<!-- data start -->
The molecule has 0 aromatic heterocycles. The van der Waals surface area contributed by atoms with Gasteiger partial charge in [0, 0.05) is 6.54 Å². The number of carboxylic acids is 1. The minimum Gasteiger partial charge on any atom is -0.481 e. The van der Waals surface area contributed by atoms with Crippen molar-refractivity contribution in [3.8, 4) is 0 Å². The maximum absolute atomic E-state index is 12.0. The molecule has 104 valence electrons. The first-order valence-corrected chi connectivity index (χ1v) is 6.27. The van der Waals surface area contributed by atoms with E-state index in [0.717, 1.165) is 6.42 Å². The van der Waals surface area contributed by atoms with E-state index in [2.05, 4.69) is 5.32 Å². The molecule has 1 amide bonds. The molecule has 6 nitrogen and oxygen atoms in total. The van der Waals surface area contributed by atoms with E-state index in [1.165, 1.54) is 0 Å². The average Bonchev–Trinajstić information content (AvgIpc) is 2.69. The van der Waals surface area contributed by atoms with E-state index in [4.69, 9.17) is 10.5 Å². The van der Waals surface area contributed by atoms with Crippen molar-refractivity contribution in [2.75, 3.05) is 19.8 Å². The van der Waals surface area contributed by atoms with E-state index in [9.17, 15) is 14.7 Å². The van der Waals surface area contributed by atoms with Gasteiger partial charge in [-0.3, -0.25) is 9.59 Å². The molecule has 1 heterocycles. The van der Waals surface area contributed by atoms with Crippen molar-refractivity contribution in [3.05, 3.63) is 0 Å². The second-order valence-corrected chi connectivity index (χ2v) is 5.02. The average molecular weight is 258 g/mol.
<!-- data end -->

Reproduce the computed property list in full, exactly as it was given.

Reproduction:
The molecule has 0 aromatic heterocycles. The van der Waals surface area contributed by atoms with Gasteiger partial charge in [0, 0.05) is 6.54 Å². The number of carboxylic acids is 1. The minimum Gasteiger partial charge on any atom is -0.481 e. The van der Waals surface area contributed by atoms with Crippen molar-refractivity contribution in [3.8, 4) is 0 Å². The maximum absolute atomic E-state index is 12.0. The molecule has 104 valence electrons. The first-order valence-corrected chi connectivity index (χ1v) is 6.27. The van der Waals surface area contributed by atoms with E-state index in [0.717, 1.165) is 6.42 Å². The van der Waals surface area contributed by atoms with E-state index in [2.05, 4.69) is 5.32 Å². The molecule has 1 amide bonds. The molecule has 6 nitrogen and oxygen atoms in total. The van der Waals surface area contributed by atoms with E-state index in [1.165, 1.54) is 0 Å². The average Bonchev–Trinajstić information content (AvgIpc) is 2.69. The van der Waals surface area contributed by atoms with E-state index in [4.69, 9.17) is 10.5 Å². The van der Waals surface area contributed by atoms with Crippen molar-refractivity contribution in [2.75, 3.05) is 19.8 Å². The van der Waals surface area contributed by atoms with E-state index in [9.17, 15) is 14.7 Å². The van der Waals surface area contributed by atoms with Gasteiger partial charge in [-0.3, -0.25) is 9.59 Å². The molecule has 1 heterocycles. The van der Waals surface area contributed by atoms with Crippen molar-refractivity contribution in [3.05, 3.63) is 0 Å². The second-order valence-corrected chi connectivity index (χ2v) is 5.02. The average molecular weight is 258 g/mol.